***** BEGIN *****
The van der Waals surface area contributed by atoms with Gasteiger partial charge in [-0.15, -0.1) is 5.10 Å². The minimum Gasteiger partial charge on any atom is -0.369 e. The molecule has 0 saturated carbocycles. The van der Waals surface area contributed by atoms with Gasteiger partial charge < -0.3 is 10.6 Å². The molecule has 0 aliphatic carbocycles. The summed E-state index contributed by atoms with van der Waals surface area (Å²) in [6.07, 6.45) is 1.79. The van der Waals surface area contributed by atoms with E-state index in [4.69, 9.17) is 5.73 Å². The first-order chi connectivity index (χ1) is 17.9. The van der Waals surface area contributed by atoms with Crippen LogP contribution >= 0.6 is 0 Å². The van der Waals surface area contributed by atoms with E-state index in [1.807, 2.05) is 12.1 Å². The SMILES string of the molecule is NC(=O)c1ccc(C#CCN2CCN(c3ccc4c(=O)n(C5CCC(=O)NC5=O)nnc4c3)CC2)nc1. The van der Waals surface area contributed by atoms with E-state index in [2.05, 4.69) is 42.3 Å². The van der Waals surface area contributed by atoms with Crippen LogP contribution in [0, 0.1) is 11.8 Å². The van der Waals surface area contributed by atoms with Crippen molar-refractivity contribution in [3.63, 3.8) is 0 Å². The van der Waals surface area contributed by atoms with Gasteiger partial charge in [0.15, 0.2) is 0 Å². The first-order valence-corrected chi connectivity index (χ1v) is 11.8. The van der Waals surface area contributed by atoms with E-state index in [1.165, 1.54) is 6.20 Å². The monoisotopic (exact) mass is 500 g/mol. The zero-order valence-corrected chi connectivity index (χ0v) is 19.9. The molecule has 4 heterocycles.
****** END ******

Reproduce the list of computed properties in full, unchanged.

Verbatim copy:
The van der Waals surface area contributed by atoms with Gasteiger partial charge in [-0.15, -0.1) is 5.10 Å². The minimum Gasteiger partial charge on any atom is -0.369 e. The molecule has 0 saturated carbocycles. The van der Waals surface area contributed by atoms with Gasteiger partial charge < -0.3 is 10.6 Å². The molecule has 0 aliphatic carbocycles. The summed E-state index contributed by atoms with van der Waals surface area (Å²) in [6.07, 6.45) is 1.79. The van der Waals surface area contributed by atoms with E-state index in [4.69, 9.17) is 5.73 Å². The first-order chi connectivity index (χ1) is 17.9. The van der Waals surface area contributed by atoms with Crippen LogP contribution >= 0.6 is 0 Å². The van der Waals surface area contributed by atoms with E-state index in [1.807, 2.05) is 12.1 Å². The SMILES string of the molecule is NC(=O)c1ccc(C#CCN2CCN(c3ccc4c(=O)n(C5CCC(=O)NC5=O)nnc4c3)CC2)nc1. The van der Waals surface area contributed by atoms with E-state index in [2.05, 4.69) is 42.3 Å². The van der Waals surface area contributed by atoms with Crippen LogP contribution in [0, 0.1) is 11.8 Å². The van der Waals surface area contributed by atoms with Crippen molar-refractivity contribution in [3.63, 3.8) is 0 Å². The van der Waals surface area contributed by atoms with Gasteiger partial charge in [0.15, 0.2) is 0 Å². The first-order valence-corrected chi connectivity index (χ1v) is 11.8. The van der Waals surface area contributed by atoms with E-state index in [1.165, 1.54) is 6.20 Å². The monoisotopic (exact) mass is 500 g/mol. The zero-order valence-corrected chi connectivity index (χ0v) is 19.9. The molecule has 4 heterocycles.